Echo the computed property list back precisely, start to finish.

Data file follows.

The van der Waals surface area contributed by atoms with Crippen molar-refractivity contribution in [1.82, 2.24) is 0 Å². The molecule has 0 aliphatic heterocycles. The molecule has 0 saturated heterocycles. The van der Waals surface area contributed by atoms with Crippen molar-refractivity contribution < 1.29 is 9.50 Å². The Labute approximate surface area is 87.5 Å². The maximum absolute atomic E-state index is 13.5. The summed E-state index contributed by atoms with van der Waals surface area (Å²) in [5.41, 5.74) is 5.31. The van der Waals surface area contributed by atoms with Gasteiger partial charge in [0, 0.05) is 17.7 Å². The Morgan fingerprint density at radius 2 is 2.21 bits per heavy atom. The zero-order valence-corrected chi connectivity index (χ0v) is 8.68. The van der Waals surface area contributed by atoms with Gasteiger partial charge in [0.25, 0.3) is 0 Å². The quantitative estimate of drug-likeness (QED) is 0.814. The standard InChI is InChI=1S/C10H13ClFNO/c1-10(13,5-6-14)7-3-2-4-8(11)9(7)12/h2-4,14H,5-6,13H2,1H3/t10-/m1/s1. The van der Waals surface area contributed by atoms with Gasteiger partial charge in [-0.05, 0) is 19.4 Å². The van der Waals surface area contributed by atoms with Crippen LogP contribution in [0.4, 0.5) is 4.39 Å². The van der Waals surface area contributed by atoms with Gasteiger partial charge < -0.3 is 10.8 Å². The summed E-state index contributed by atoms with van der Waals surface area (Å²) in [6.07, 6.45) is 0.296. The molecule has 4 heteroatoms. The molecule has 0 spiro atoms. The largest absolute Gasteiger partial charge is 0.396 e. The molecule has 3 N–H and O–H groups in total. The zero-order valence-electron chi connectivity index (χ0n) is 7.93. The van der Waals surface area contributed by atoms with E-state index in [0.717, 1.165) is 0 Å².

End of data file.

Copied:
The van der Waals surface area contributed by atoms with Crippen molar-refractivity contribution in [1.82, 2.24) is 0 Å². The molecule has 0 aliphatic heterocycles. The molecule has 0 saturated heterocycles. The van der Waals surface area contributed by atoms with Crippen molar-refractivity contribution < 1.29 is 9.50 Å². The Labute approximate surface area is 87.5 Å². The maximum absolute atomic E-state index is 13.5. The summed E-state index contributed by atoms with van der Waals surface area (Å²) in [5.41, 5.74) is 5.31. The van der Waals surface area contributed by atoms with Gasteiger partial charge in [0, 0.05) is 17.7 Å². The Morgan fingerprint density at radius 2 is 2.21 bits per heavy atom. The zero-order valence-corrected chi connectivity index (χ0v) is 8.68. The van der Waals surface area contributed by atoms with Gasteiger partial charge in [0.25, 0.3) is 0 Å². The quantitative estimate of drug-likeness (QED) is 0.814. The standard InChI is InChI=1S/C10H13ClFNO/c1-10(13,5-6-14)7-3-2-4-8(11)9(7)12/h2-4,14H,5-6,13H2,1H3/t10-/m1/s1. The van der Waals surface area contributed by atoms with Gasteiger partial charge in [-0.05, 0) is 19.4 Å². The van der Waals surface area contributed by atoms with Crippen LogP contribution in [0.4, 0.5) is 4.39 Å². The van der Waals surface area contributed by atoms with Gasteiger partial charge < -0.3 is 10.8 Å². The summed E-state index contributed by atoms with van der Waals surface area (Å²) in [6.07, 6.45) is 0.296. The molecule has 4 heteroatoms. The molecule has 0 spiro atoms. The largest absolute Gasteiger partial charge is 0.396 e. The molecule has 3 N–H and O–H groups in total. The zero-order valence-electron chi connectivity index (χ0n) is 7.93. The van der Waals surface area contributed by atoms with E-state index in [0.717, 1.165) is 0 Å².